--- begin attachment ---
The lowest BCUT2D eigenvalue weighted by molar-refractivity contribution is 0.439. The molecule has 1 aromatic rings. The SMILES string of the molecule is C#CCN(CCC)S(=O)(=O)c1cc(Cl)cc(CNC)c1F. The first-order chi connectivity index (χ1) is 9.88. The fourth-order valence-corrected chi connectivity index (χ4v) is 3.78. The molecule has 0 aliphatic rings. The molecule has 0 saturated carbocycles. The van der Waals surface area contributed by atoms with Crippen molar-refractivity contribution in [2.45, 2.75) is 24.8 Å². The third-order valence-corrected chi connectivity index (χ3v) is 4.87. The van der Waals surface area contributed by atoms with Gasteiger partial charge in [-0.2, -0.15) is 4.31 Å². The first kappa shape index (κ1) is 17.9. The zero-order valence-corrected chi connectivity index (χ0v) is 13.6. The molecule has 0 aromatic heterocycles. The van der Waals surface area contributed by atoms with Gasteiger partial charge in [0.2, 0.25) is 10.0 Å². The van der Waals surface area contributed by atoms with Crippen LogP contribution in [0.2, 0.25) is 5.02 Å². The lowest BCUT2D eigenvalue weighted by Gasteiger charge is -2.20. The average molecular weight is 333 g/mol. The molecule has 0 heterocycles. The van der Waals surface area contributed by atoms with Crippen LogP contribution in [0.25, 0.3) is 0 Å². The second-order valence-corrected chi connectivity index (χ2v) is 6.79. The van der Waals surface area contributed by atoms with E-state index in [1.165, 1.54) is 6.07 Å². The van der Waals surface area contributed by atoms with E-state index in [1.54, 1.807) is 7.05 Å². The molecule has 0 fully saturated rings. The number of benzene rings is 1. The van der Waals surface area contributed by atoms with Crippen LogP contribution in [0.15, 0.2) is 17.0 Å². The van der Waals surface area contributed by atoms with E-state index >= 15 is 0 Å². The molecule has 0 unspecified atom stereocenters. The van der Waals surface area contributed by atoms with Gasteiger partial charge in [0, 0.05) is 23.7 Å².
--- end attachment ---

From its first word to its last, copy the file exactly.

The lowest BCUT2D eigenvalue weighted by molar-refractivity contribution is 0.439. The molecule has 1 aromatic rings. The SMILES string of the molecule is C#CCN(CCC)S(=O)(=O)c1cc(Cl)cc(CNC)c1F. The first-order chi connectivity index (χ1) is 9.88. The fourth-order valence-corrected chi connectivity index (χ4v) is 3.78. The molecule has 0 aliphatic rings. The molecule has 0 saturated carbocycles. The van der Waals surface area contributed by atoms with Crippen molar-refractivity contribution in [2.45, 2.75) is 24.8 Å². The third-order valence-corrected chi connectivity index (χ3v) is 4.87. The van der Waals surface area contributed by atoms with Gasteiger partial charge in [-0.2, -0.15) is 4.31 Å². The first kappa shape index (κ1) is 17.9. The zero-order valence-corrected chi connectivity index (χ0v) is 13.6. The molecule has 0 aromatic heterocycles. The van der Waals surface area contributed by atoms with Gasteiger partial charge in [0.2, 0.25) is 10.0 Å². The van der Waals surface area contributed by atoms with Crippen LogP contribution in [0.2, 0.25) is 5.02 Å². The lowest BCUT2D eigenvalue weighted by Gasteiger charge is -2.20. The average molecular weight is 333 g/mol. The molecule has 0 heterocycles. The van der Waals surface area contributed by atoms with Crippen LogP contribution in [0.25, 0.3) is 0 Å². The second-order valence-corrected chi connectivity index (χ2v) is 6.79. The van der Waals surface area contributed by atoms with E-state index in [1.165, 1.54) is 6.07 Å². The van der Waals surface area contributed by atoms with E-state index in [1.54, 1.807) is 7.05 Å². The molecule has 0 fully saturated rings. The number of benzene rings is 1. The van der Waals surface area contributed by atoms with Crippen LogP contribution in [0.15, 0.2) is 17.0 Å². The van der Waals surface area contributed by atoms with E-state index >= 15 is 0 Å². The molecule has 0 unspecified atom stereocenters. The van der Waals surface area contributed by atoms with Gasteiger partial charge in [0, 0.05) is 23.7 Å².